Retail payments in selected countries: a comparative study

CPMI Papers  |  No 33  | 
21 September 1999


This report has been produced by the Working Group on Retail Payment Systems on behalf of the Committee on Payment and Settlement Systems (CPPS) of the central banks of the Group of Ten countries. The aim of the report is to contribute to a better understanding of retail payment systems across the G10 countries and Australia. It focuses on end-user markets and discusses the technological and economic aspects of retail payment instruments.

A fundamental finding of the report is that retail payment instruments are diverse, both within and between the countries studied. The diverse nature of the transaction types, counterparties and payment volumes and values has given rise to several different payment instruments. While all the countries selected use all the non-cash retail payment instruments to some extent, they fall into one of two groups that rely heavily on a particular class of non-cash instrument: many European countries and Japan rely mostly on credit transfers, while Australia, the United States, Canada and a few European countries depend heavily on cheque payments.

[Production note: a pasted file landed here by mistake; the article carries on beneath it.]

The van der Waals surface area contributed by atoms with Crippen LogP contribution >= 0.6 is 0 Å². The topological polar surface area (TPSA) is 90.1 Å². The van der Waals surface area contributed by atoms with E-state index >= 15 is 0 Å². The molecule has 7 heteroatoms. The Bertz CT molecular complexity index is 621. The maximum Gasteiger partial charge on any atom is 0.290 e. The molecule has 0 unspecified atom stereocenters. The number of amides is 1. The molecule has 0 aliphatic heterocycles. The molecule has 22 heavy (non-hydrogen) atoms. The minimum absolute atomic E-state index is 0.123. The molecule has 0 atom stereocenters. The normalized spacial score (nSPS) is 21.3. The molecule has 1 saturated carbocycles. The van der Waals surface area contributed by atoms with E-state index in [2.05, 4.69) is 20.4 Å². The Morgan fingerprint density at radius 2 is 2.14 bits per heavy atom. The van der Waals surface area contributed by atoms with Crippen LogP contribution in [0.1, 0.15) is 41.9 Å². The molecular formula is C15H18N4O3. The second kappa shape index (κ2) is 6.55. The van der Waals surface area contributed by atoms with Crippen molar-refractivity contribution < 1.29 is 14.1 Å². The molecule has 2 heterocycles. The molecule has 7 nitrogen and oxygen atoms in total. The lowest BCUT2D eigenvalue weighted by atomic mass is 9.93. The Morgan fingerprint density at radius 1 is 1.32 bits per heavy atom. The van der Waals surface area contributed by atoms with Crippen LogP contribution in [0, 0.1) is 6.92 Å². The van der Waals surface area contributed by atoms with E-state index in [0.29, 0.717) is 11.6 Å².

The most significant trends in retail payments common to the selected countries are: the continued primacy of cash (in volume terms) for face-to-face payments, despite a long-standing movement towards non-cash payments; growth in payment cards, primarily for face-to-face payments, and increased use of direct funds transfers, especially direct debit transfers, for remote payments; and substantial changes in the market arrangements for providing and pricing the retail payment instruments and services delivered to end-users.

Retail payments in the selected countries are experiencing an increased pace of experimentation and innovation. Although the most recently emerging payment technology and its specific applications have not yet been adopted as core payment methods, research, development and market experimentation continue. At the same time more traditional forms of payment instruments, technology and banking arrangements are evolving. Over the long term some of these market developments may well alter traditional payment practices and contribute to increased efficiency and convenience in retail payment systems.

Mr Lo Faso and the members of the Working Group are to be commended for the analysis which they have carried out. Valuable assistance was provided by the BIS in editing and publishing the report.

Wendelin Hartmann, Chairman  
Committee on Payment and Settlement Systems  
Member of the Directorate of the Deutsche Bundesbank